The Population Bomb. The Limits to Growth. The End of Nature. Once or twice a decade, a book comes along that redefines the terms of the environmental debate. Divided Planet is such a book.
Most people in America today see themselves as environmentalists. They recycle their trash, drive a bit less, and shop for energy-efficient products. They think they’re making a difference – but they’re wrong.
The real threats to our environment, according to Tom Athanasiou, can’t be halted or even slowed by the feel-good environmentalism of the industrialized world. Global warming, soil loss, overconsumption, ozone depletion, overpopulation, and habitat and biodiversity losses are a lurking catastrophe that will engulf the world all too soon. And frightening though the prospect may be, only radical social and economic changes can possibly forestall disaster.
Writing with fierce intelligence, Athanasiou locates the roots of the crisis in the planetary divide between rich and poor, developed and developing nations – and warns of the apocalyptic consequences if we continue to pursue First World strategies of economic development. The Amazon cannot be saved, for example, while only 2 percent of the Brazilian population controls most of the agricultural land. Greenhouse gases cloud the atmosphere and the weather becomes ever more extreme and unstable, yet fossil fuel use continues to rise, for the market sets oil prices so low that there is no economic motivation to reduce consumption. Neither the Third World nor the former Soviet Union can afford modern production and pollution-control systems, and now the American Congress is set on repealing our green legislation. These and other tough socioeconomic issues – reforming the World Bank and world trade system and providing education and equality for women, to name a few – must be added to our environmental agenda, Athanasiou argues… before it’s too late.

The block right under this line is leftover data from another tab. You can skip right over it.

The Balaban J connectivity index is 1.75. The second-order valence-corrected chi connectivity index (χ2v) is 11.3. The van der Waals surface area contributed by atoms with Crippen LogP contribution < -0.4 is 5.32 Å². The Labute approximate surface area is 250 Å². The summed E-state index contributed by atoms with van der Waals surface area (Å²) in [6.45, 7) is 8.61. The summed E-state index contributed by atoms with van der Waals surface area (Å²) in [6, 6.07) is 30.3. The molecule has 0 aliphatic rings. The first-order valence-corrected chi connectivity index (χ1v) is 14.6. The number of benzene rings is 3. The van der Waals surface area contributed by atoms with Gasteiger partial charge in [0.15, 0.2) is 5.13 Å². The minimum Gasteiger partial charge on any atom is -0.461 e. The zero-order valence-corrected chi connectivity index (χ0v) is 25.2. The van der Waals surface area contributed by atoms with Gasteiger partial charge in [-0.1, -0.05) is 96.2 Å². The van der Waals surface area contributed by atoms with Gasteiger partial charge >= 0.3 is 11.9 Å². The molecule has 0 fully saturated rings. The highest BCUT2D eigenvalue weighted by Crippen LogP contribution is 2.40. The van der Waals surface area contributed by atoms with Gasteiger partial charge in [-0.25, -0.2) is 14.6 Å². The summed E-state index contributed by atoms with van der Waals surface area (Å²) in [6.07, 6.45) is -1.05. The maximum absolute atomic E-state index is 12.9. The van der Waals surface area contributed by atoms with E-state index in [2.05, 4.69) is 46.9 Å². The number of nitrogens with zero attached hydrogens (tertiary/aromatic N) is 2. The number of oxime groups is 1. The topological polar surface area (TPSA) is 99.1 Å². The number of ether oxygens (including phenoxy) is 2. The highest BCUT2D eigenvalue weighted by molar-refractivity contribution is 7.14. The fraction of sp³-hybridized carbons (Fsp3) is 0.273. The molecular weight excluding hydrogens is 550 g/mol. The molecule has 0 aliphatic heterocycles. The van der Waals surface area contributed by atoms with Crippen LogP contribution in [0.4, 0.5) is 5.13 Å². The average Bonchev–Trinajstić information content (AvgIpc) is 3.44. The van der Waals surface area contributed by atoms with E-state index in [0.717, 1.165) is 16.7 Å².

Tom Athanasiou has been active in environmental and technology politics for more than two decades. He has written for The Nation, the San Francisco Chronicle, and many environmental publications. He runs an electronic-publishing group in Menlo Park, California, and lives in San Francisco.